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Adding A Mid Point Feed


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#1 v8landy

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Posted 23 October 2008 - 01:13 PM

Hi

We are about to convert one of our columns for IAA drying via cyclo hexane.

Will be looking to feed to a mid point on the column, but it currently does not have one?

The column has structured packing, 12m x 1 high, with return feed currently to the top of the column via it current distributor ring.

There is a man-way mid way, so without taking the column down what options can I use?


#2 Art Montemayor

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Posted 23 October 2008 - 02:34 PM

Your description is not very clear as to what you have and how you want/need to modify the column. What I understand you want to do is depicted in the attached sketch.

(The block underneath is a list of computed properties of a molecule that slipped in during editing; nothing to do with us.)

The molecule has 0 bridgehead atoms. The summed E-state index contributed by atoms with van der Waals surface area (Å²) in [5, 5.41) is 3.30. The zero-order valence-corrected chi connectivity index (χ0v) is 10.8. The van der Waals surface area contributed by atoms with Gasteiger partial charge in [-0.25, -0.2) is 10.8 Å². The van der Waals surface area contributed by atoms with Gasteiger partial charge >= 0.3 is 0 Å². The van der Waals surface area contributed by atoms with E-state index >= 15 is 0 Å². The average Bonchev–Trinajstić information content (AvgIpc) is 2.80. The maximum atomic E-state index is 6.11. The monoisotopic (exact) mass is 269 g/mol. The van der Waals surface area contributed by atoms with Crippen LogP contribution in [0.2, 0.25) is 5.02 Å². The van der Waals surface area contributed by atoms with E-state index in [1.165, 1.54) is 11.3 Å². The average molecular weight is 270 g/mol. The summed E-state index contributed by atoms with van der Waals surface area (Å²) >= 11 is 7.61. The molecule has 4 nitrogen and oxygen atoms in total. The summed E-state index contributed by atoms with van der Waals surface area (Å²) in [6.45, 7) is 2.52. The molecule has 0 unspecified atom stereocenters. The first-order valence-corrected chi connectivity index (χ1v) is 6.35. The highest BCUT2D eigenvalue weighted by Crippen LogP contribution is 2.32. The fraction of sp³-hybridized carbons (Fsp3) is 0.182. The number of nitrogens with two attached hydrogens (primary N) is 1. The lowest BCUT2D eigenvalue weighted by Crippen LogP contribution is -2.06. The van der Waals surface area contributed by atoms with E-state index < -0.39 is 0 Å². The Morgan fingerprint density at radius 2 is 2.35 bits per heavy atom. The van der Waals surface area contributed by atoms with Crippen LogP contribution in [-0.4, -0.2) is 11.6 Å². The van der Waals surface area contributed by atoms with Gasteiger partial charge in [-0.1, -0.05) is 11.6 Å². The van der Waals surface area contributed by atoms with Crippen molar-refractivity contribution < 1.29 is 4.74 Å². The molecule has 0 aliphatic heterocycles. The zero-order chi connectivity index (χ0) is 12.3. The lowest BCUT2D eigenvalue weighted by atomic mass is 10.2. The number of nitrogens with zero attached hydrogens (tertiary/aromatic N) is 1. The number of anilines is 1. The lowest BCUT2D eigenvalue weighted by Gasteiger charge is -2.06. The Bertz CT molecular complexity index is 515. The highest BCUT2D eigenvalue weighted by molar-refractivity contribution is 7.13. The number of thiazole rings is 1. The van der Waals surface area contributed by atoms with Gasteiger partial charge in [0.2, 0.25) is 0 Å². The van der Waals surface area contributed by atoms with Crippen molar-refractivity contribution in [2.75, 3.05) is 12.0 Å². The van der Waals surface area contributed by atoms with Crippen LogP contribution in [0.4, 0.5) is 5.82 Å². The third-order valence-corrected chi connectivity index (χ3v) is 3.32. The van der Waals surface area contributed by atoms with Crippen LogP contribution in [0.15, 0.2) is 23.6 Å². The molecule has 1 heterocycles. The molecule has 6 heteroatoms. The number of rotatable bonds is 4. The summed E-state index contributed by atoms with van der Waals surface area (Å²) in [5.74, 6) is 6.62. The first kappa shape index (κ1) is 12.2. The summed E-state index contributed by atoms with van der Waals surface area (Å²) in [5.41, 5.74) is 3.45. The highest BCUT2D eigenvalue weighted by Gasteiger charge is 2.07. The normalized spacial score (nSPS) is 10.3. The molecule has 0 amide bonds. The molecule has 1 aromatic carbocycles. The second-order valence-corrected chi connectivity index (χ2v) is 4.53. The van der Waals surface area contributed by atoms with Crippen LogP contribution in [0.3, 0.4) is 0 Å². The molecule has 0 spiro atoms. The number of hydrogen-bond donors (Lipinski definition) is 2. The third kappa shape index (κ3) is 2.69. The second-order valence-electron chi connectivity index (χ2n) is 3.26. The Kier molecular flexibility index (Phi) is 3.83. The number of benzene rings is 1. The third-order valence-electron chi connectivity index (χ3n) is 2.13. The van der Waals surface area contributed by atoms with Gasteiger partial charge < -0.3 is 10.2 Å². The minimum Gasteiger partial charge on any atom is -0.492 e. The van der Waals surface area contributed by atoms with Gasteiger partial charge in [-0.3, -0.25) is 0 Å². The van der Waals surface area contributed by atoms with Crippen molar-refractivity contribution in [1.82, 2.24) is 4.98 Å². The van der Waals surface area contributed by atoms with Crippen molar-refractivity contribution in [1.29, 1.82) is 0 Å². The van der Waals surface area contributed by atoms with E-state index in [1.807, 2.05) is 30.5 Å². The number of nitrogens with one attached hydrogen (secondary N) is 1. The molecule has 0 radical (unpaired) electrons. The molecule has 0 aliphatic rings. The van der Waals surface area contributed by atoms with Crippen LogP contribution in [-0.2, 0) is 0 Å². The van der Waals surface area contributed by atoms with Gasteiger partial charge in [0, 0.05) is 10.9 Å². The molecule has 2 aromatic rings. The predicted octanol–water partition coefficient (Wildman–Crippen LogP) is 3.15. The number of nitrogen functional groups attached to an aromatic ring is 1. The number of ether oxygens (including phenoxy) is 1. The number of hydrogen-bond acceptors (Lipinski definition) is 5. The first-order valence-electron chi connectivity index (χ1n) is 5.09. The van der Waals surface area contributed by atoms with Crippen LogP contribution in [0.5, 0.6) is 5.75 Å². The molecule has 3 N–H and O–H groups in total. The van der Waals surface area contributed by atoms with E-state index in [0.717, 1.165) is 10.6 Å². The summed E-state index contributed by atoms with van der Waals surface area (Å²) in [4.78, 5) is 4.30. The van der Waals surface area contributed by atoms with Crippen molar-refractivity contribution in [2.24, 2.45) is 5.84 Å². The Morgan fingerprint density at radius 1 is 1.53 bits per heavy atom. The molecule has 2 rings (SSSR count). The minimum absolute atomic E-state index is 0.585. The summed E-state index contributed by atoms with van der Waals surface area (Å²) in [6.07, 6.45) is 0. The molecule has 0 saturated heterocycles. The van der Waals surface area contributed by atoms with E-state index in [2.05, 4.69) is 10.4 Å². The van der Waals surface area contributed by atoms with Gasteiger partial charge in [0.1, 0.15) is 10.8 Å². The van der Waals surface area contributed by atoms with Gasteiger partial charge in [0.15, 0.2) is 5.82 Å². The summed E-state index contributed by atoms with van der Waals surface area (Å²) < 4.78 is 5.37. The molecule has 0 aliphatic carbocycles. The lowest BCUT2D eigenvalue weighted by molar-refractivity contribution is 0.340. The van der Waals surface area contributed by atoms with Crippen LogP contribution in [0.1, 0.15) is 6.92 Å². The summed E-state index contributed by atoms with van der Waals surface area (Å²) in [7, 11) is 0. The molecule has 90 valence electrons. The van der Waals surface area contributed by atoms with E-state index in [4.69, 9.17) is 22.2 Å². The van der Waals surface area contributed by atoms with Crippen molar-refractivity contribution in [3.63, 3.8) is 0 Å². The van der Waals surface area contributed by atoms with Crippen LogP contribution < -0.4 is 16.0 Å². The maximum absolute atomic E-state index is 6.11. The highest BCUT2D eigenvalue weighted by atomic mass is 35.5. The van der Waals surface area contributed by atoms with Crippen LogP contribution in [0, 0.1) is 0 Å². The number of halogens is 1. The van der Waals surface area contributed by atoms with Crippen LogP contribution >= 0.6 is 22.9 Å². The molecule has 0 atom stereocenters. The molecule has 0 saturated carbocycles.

I have done this type of modification(s) several times in the field and don't see this as a difficult job. However, I may be mis-interpreting your description.

I hope this helps.
Attached File  Packed_Column_Feed_Modifications.xls   24KB   85 downloads


#3 v8landy

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Posted 23 October 2008 - 02:51 PM

Art your sketch is exactly what I want to do.

Due to the size of the column, removing it to the ground would be simplest way to perform the work required - i.e., remove top sections of packing, weld in support grid, and add liquid distributer pan.

Welding (hot work ) on-site is always very difficult to obtain and if it can be done out of the zoned area, it is simpler.

Thanks

#4 v8landy

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Posted 23 October 2008 - 03:08 PM

Addtional

I have always bought off the self liquid distribution rings, they "look" simple is it somthing I could have buit up from my own simple design?